Arizona passes law banning abortions based on genetic abnormalities

Gov. Doug Ducey of Arizona | REUTERS/SAMANTHA SAIS

Arizona Gov. Doug Ducey signed a sweeping bill into law that makes it a felony to perform an abortion based on genetic abnormalities of unborn babies, such as Down syndrome, and also enacts several other pro-life measures. 

Known as Senate Bill 1457, Ducey signed the legislation on Tuesday, saying in a statement that the new law is part of his commitment to pro-life ideals.

“There’s immeasurable value in every single life — regardless of genetic makeup,” stated Ducey. “We will continue to prioritize protecting life in our preborn children, and this legislation goes a long way in protecting real human lives.”

SB 1457 was sponsored by State Sen. Nancy Barto and includes exemptions for life-threatening medical emergencies for the mother and when the deformity is itself lethal.

Medical providers who do perform abortions prohibited in the law could face the possibility of prison time. 

The bill also prohibits “a facility that is run by or that operates on the property of a public educational institution” from performing an abortion unless it “is necessary to save the life of the woman having the abortion.”

Further, SB 1457 bars public funding of university or college research on aborted fetal remains and requires proper burial of the remains of surgically aborted unborn babies.

“We need to protect our most vulnerable, especially those with treatable genetic conditions,” stated Barto. “They are loved, integral members of our community that make Arizona whole — and I’m proud to sponsor legislation that gives them a voice before they’re even born.”

Critics of the legislation include the Arizona chapter of the American Civil Liberties Union, which last week urged Ducey to veto SB 1457. The organization labels the bill as “dangerous.”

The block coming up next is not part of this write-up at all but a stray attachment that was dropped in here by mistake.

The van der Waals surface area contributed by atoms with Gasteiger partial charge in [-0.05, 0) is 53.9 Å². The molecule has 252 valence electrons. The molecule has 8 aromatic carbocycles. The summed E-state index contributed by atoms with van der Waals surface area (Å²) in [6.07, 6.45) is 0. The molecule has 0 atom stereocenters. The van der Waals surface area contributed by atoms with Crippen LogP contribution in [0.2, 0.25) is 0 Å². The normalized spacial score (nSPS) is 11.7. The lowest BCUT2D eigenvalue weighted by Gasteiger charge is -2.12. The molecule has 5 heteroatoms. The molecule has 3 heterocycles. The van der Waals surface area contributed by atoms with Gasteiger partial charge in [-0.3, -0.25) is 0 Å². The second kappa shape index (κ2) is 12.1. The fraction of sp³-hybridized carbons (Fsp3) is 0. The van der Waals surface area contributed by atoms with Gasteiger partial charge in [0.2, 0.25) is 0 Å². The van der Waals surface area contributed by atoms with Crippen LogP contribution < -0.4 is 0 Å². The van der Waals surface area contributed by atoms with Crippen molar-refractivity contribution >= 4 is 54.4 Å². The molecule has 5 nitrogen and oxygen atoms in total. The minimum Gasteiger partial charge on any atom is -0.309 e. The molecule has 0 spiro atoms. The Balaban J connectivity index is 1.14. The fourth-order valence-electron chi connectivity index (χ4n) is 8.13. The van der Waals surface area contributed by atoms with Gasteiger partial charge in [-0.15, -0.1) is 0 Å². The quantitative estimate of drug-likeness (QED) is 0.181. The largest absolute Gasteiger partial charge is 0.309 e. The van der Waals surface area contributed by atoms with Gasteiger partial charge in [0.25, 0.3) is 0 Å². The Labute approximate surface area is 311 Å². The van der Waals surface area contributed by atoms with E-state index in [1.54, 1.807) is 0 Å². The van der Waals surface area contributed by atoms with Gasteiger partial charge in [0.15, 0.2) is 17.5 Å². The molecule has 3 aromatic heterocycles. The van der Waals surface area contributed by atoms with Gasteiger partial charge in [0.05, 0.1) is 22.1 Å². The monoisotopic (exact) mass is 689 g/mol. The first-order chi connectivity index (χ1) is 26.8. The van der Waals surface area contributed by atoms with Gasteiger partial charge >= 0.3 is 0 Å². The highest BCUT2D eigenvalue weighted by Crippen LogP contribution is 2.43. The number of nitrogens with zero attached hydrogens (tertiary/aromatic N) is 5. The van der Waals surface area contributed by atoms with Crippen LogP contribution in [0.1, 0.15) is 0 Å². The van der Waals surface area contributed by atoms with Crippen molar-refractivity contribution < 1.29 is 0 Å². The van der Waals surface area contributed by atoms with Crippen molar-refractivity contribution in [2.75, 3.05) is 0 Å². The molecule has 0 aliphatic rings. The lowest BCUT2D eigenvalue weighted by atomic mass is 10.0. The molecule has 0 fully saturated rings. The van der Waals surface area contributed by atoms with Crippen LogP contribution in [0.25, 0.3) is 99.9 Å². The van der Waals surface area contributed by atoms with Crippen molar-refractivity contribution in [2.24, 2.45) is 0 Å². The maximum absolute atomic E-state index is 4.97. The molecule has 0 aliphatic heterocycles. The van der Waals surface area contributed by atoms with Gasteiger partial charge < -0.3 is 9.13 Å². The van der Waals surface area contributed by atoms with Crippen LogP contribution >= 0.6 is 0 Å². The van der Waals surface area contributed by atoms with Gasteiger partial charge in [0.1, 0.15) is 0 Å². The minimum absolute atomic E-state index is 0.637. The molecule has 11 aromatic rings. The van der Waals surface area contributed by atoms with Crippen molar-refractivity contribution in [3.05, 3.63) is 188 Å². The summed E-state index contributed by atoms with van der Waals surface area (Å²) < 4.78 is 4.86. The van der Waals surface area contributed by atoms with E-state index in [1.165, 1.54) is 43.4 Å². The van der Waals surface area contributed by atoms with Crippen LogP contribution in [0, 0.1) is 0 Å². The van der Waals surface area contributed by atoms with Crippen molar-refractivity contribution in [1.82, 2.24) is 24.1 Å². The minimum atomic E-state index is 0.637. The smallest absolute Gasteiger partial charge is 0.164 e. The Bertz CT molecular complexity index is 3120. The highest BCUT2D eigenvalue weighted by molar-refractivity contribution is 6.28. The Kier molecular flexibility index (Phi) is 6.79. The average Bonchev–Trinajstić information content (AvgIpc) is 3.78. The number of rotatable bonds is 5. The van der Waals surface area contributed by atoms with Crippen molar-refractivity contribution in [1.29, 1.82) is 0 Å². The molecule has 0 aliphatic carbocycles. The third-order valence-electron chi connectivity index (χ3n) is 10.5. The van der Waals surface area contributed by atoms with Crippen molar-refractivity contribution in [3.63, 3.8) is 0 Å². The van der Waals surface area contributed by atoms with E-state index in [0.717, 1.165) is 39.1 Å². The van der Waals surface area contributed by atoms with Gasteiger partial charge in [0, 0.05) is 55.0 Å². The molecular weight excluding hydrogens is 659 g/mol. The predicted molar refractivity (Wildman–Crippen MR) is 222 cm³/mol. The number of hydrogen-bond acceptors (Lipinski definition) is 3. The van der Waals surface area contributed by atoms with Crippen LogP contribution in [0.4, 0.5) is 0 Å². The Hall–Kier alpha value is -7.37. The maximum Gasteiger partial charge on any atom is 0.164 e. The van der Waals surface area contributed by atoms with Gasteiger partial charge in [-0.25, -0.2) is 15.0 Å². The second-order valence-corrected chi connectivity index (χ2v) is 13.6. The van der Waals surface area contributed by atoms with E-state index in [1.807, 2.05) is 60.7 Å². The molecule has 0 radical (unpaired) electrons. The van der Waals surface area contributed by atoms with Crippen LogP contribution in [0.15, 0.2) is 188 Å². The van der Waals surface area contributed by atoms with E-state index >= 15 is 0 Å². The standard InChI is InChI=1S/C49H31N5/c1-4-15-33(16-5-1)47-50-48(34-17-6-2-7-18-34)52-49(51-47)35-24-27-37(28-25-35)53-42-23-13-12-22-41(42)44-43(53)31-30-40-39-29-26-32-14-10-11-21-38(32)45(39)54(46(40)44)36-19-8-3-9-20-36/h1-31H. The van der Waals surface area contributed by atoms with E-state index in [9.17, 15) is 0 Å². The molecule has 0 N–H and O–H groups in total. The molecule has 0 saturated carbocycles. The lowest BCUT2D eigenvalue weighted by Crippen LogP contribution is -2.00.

"The decision to have a child is too important to leave to politicians. That's why abortion is a constitutional right. It’s critical for people to be able to access abortion if and when they need care," stated ACLU of Arizona Policy Director Darrell Hill.

“This law will have a chilling impact on a person’s relationship with their doctor and will make it harder for a person to have honest and informed conversations with their health provider."

The federal courts have been divided on the constitutionality of similar laws. Earlier this month, the U.S. Sixth Circuit Court of Appeals ruled in favor of an Ohio law banning abortions performed because a baby has been diagnosed with Down syndrome. 

In January, the Eighth Circuit ruled against a similar Arkansas law. 

In recent years, Arizona has passed several pro-life laws, including ones that mandate a 24-hour waiting period for women seeking an abortion and another that bans telemedicine abortions.

Last November, Planned Parenthood Arizona dropped litigation against those laws, though still expressing opposition to the enforcement of the measures.  

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